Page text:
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Z Energy publishes margin data in ongoing battle with government over prices

Z Energy has repeatedly claimed government figures on fuel margins are wrong, but has been dismissed by Energy Minister Judith Collins and the government agency which publishes the figures.

New Zealand's largest fuel company has published figures about its margins in recent months in a bid to show official data is wrong.

As the political debate around petrol margins intensifies, Z Energy has moved to update investors through a statement to the stock exchange. 

"Z has received multiple queries from media and shareholders regarding commentary around retail fuel margins and alleged changes in Z's pricing behaviour, some of which have resulted in questions regarding Z's reputation and approach to competition," the company, which also owns the Caltex brand and distribution rights, said in a statement.

Z Energy took the unusual step of publishing margin data in an update to shareholders. The data is designed to back its claim that its margins in recent months have been much more stable than government figures suggest.

The pressure comes on the back of data published by the Ministry of Business, Innovation and Employment (MBIE) on the margins retailers are making on petrol on diesel.

Fresh concerns about NZ fuel market competitiveness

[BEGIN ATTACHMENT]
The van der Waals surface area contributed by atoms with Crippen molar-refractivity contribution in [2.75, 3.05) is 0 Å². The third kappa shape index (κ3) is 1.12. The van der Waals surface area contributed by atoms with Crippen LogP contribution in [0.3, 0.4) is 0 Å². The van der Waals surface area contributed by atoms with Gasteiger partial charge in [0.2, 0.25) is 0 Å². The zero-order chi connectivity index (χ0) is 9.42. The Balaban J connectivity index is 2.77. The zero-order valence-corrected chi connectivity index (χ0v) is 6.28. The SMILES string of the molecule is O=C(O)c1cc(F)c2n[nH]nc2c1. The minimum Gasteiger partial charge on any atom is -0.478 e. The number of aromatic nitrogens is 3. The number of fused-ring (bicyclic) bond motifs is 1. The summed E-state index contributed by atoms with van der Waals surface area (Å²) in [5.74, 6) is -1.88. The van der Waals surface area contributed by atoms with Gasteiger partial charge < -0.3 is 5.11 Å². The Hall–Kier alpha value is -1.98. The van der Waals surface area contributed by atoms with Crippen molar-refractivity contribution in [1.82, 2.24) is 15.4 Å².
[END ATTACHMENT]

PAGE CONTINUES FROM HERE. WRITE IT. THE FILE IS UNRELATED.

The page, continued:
Energy Minister accuses petrol companies of 'cynical' price rise around school holidays
Petrol back above $2 a litre as pricing inquiry fades into the past
How does Gull, a minnow among fuel giants, cut prices across the board?
If the petrol is the same across the country, how can prices vary so much?

On the face of it the data - which is subject to quarterly revision - suggests that margins collapsed in the weeks leading up to an inquiry into fuel margins, before rising strongly weeks later.


The increase prompted Energy Minister Judith Collins to accuse the fuel industry of "cynical" moves, linking the timing of increases to the start of school holidays.

MBIE later said claims by some industry players that regional discounting collapsed meaning margins were much lower than the figures suggested were "highly unusual".

"It raises questions around the timing of these price changes and the overall competitiveness of the market," MBIE said in a statement.

But Z Energy said it had raised concerns about the "inaccuracy" of the data in a meeting with MBIE on July 25.

At a second meeting, on August 31, the company "provided MBIE officials with data as evidence of its concerns".

"Z confirms that its approach to pricing has not changed over the period and that the concerns that have caused the enquiries are not reflected in the actual fuel margin received by Z."

Shares in Z Energy dropped 12 cents of 1.6 per cent to $7.35, the lowest level since April.







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